Update Ivory Coast: Post-Gbagbo

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Just a few weeks ago Pauline was here on the podcast to update us about the violence in Ivory Coast, as Pro-Ouattara (the newly elected president) forces fought against Gbagbo (sitting president who lost the election) forces. As you may recall the danger was so clear and present that she was unable to leave her home and reported that most people were doing the same to avoid the risk of being caught in the cross fire.



Photo by flickr memeber: cupcaca

Since that report the world has watched as Pro-Ouattara forces overtook the capital and forcibly removed President Gbagbo. While this does mean the new President is finally able to claim the office and get to work, this also means numerous side effects of being in a country where the President, even if he was elected, came to power by using force and violence.


As Pauline reported in her latest post following the ouster of Gbagbo:

“the first signs are not encouraging. Ouattara started off in the worst imaginable conditions, his speeches lack compassion, and his FRCI army bears all the hallmarks of a rebel group. The FRCI is gradually gaining control over the city and seems to hunting for thieves and looters among its ranks. Neighborhood grocer Salif walked to the bakery this morning and was a witness to the execution of four “thugs” in military uniform who were about to drive off in a car without license plates.”

According to the UN High Commission for Refugee’s, over 1 million people have been displaced by the fighting over the past few months.  They note the usual needs in such a situation, food and water, but an indicator of just how bad things are, they point out the need for medical assistance for gunshot wounds.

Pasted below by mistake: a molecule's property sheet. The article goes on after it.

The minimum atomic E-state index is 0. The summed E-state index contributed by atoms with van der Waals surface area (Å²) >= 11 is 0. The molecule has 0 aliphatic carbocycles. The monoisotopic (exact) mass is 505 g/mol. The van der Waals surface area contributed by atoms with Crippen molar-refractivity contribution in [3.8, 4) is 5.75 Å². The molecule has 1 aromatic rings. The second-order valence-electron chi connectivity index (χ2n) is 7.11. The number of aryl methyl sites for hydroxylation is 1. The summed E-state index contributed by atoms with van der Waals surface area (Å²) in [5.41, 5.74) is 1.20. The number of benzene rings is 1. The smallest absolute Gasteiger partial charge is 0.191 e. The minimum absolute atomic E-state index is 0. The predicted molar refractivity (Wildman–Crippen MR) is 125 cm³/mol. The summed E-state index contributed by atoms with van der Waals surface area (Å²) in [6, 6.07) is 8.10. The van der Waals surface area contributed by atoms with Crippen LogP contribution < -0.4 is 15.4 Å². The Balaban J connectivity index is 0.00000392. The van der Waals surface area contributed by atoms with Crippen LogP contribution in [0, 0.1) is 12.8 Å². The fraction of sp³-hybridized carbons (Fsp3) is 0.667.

Yet another change of power brought on by violence, showing signs of being as violent as any other government before them.

Pauline Bax: A Tale of Two Presidents, Ivory Coast

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Photo Felix Krohn on Flickr

Citizenreporter.org’s West Africa correspondant isn’t too keen on walking the streets of Abidjan these days and she has to watch what she says, as the country is sharply divided by a political standoff. The standoff is between two presidents and their supporters. One the incumbent with his own dedicated citizenry, the other elected several months ago, internationally certified and recognized. How long can this standoff last? What can be done or is being done to resolve it? In the meantime, what does daily life consist of on the streets of Abidjan as well as for a longtime correspondant in her own neighborhood.

Joining me online from Abidjan, international journalist and prolific West Africa blogger, Pauline Bax.

Her work on bloomberg.com
Her blog West Africa Wins Always

bm273 Spam Producers and Fishing Rights in West Africa

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Pauline Bax joins me to talk about Mauritania, fishing, and spam in West Africa.